I recently read about a investor who owned a property investment in Auckland - they purchased the property in early 2016, using 100% finance on an interest only basis (using those 'equity release' / ' deposit recycling' financing strategies that some property mentors were recommending). They were negatively geared, and it was costing them about 100 per week as the interest cost more than absorbed all the net rentals (after operating costs such as rates, insurance). Their loan was becoming a P&I loan where the total cash that they would need to pay to maintain ownership of the property would increase from 100 per week to 350 per week. They were talking about changing their lifestyle to cut costs or they were considering selling.

A question for the knowledgeable readers here.
Does a unit with a concrete floor, (tray deck style) with parking underneath need insulating to meet the requirements. If so, as there are no joists and only a flat steel tray to affix insulation to, what to use as insulation and how to attach.
Thanks for any comments and advice.

Could use Pink Batts Sisilation with a handful of Rare Earth Magnets?

Top marks for creativity. I was thinking maybe spray on Ados F2 then Expol.

Just have to be mindful that ADOS F2 is a solvent based adhesive and Expol is Polystyrene.

Yep, I'm sure Expol can recommend a good adhesive. Also, if the steel has a regular profile you could get Expol to cut the poly to suit the profile to eliminate gaps that could become nice little rat walkways and moisture traps.

Probably be some polyurethane adhesive at $50 a cartridge. In this instance I think it’s a flat steel surface so I think neodymium magnets with Sisilation is the best methodology over Expol which is designed to be cut down to suit joist/cavity installation.

I cant see why you would need too. Concrete floors against the ground need vapour barriers, but in your case if tray deck is used you have a galvanised steel barrier under the concrete and it isnt in contact with the ground, so I would guess no is the correct answer.

The expol seems good under the floor. You can also use insulation boards (marmox board or JIT board) under your tiles/wood flooring and there is always thicker underlays for carpet.

I have a building like this and I have a layer of insulation under it, then iron under that again. Looks OK.

It was actually done for sound not thermal reasons, but you could do thermal insulation the same way.

But also remember that new builds have to meet insulation in various ways, so for instance you can have very high insulation in the ceilings and walls, then maybe none in floor. It has to add up to a particular value.

Mrs the point - the answer is no you dont have to insulate a concrete floor. The key wording is "where it is reasonably practicable to install". Exceptions listed here. Also from a tax perspective, so long as you're "replacing" the insulation then it's tax deductible. If you're putting new insulation in then it's a capital improvement. That's my understanding anyway.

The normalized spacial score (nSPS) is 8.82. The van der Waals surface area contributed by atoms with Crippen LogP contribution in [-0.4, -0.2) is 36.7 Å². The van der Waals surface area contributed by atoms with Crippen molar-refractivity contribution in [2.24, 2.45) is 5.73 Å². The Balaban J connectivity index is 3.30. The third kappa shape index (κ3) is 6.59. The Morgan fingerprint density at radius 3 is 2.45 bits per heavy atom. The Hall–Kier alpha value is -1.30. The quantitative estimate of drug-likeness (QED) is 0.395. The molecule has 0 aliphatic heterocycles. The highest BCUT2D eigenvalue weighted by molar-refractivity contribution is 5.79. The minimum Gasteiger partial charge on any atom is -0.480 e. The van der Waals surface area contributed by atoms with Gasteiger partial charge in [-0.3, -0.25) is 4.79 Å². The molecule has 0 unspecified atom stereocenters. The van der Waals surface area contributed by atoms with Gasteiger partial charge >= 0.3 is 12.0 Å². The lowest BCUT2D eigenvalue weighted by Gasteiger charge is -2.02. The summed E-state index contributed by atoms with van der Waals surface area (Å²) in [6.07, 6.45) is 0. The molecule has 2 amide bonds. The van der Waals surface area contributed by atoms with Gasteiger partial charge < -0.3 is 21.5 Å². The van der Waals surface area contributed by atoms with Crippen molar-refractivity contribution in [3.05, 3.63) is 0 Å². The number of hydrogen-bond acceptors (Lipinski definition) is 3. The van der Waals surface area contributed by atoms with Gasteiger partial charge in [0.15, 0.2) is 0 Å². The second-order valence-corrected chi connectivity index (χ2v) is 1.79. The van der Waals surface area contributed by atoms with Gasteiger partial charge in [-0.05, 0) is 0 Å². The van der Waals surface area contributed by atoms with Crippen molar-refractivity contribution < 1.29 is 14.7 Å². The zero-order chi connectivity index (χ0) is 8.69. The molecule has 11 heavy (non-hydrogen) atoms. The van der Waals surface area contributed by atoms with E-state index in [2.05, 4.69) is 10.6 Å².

Thank you for that info Pat.

We've had our blocks of flats insulated in the roofs but got a certificate given to us saying the floors cannot be done as they are concrete.

I must think what health and safety type regulations the government are going to come up with next and start a business to fill that need.

I bet the insulation companies had a large party the day the government announced these requirements!

Insulation companies wouldn't have made a cent if rental properties were already insulated to a reasonable standard.
If they passed a law saying all rental cars must have air bags, I doubt mechanics would make much money because rental companies have kept up with modern standards.

Good thing the rental market is immune to economic fundamentals so this will have no impact on rents. Rent is capped by what tenants can afford to pay and we are already beyond that. Just like how there would be no impact on rent if it was made mandatory for rentals to come with a spa pool, gym, sauna and double garage.

Sarcasm? Hard to tell.

Just watch rents increase.

Yes. Sadly, the two upvotes I got are probably from people who believe that statement. Deeming warm, dry accomodation to be a human right is very nice, but it certainly doesn’t render the rental market immune to economic forces.

Alternatively it could lower the margin on investment properties and hence the value of those 'businesses'. Businesses can't always pass on cost increases, there is no economic force that says they can...

It's fine, once it starts becoming too expensive we'll import some tenants from overseas willing to cram four to a room. Maybe 'tenant' will need to be on the skills shortage list!

Who in their right mind would want to be a residential property landlord ?

The next logical step would be to require all properties to be insulated before they can be sold....yes?

No.. strange idea.

No.. strange idea.

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Days to the General Election: 38
See Party Policies here. Party Lists here.